“Most of Kosovo’s cultural life has been reduced to festivals and workshops, while cultural productions have been leveled down to a bare minimum,” Neziraj says, giving the example of his own field of theater. “How can we talk about any quality of theater in Kosovo when in one year only around 20 theater plays have been produced?”
Prishtina-based theater director Jeton Neziraj sees the independent cultural scene in Prishtina as fresh and with the potential to influence despite suffering from a lack of support. Photo: Atdhe Mulla / K2.0.
While money is available for festivals, Neziraj — pointing to the example of his own organization — claims that more subversive art, or groups that depart from the mainstream, are left aside and struggle to survive.
It’s a similar situation over the border in Serbia.
Luka Knežević-Strika, a visual artist and freelance photographer from Belgrade, is one of the members of the Association of the Independent Cultural Scene of Serbia, which advocates for “innovative, critical, and experimental artistic and cultural productions,” while looking for ways to “strengthen capacities of actors of the independent cultural scene.”
Speaking about whether there is space for independent cultural creativity in Serbia and the region, Knežević-Strika says that the cultural politics of neoliberal economies leave little space for acting independently. The capitalist desire to see art claiming its place in the market decreases the space and possibility of independent action, he argues, while the economic need for efficacy and predictability are essentially opposed to creative principles.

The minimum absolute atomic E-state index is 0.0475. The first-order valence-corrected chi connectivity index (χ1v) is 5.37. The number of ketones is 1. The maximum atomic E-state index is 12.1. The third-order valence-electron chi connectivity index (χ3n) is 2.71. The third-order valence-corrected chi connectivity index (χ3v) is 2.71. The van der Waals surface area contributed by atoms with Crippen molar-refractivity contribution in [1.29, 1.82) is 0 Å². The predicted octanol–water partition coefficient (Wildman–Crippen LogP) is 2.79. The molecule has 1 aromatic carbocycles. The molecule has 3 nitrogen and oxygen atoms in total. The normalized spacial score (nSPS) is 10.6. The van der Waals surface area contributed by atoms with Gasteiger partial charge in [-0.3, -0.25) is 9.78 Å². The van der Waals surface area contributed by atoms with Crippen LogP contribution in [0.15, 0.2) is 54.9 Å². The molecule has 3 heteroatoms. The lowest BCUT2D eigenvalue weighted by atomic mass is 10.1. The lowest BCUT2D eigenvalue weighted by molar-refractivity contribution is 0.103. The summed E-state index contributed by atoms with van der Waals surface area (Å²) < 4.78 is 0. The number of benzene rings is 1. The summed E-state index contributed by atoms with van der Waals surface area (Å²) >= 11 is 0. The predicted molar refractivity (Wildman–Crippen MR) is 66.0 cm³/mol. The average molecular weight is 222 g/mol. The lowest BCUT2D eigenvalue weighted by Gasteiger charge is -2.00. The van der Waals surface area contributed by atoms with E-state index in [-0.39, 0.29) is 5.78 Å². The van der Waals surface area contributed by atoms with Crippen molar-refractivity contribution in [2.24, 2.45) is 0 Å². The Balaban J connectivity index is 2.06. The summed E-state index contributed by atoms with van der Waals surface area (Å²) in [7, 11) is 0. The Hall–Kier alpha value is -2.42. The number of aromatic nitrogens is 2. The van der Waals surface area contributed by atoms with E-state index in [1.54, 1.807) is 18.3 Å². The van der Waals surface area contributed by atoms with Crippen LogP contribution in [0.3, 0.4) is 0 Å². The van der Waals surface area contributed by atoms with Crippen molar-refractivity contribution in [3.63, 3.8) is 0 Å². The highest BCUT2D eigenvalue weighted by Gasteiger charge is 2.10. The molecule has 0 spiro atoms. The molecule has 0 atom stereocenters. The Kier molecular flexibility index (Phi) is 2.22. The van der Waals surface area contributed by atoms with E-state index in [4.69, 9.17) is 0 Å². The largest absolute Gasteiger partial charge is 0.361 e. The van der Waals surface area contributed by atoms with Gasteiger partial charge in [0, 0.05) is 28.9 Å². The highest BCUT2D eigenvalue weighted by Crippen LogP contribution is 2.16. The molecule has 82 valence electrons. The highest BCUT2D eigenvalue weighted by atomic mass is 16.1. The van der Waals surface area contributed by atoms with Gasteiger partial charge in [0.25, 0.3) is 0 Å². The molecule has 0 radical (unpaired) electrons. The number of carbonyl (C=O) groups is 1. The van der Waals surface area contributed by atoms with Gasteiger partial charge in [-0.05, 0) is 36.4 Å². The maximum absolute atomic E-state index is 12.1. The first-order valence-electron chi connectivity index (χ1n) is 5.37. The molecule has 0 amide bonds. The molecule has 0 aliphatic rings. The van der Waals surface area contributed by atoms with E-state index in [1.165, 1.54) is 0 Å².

“These demands have been dictated by the market of [donor-driven] projects and the logic of predictable one-year projects, where results must be announced ahead,” he says, adding that it is necessary to maintain the possibility of acting “outside this framework.”
Belgrade-based visual artist Luka Knežević-Strika believes that the cultural politics of neoliberal politics have led to the prioritizing of efficacy and predictability over independent creative principles. Photo: Nemanja Knežević.
As a prerequisite for independent creative projects to take place however, he believes that it is necessary to develop physical spaces where independent artists can work and demonstrate their ideas.
One such space is the Magacin Cultural Center in Belgrade. The center is co-run by a group of artists and cultural workers from different fields who share the space and develop its work through an open calendar model, “an online programmatic platform that ensures equal chances in offering the space to potential users.”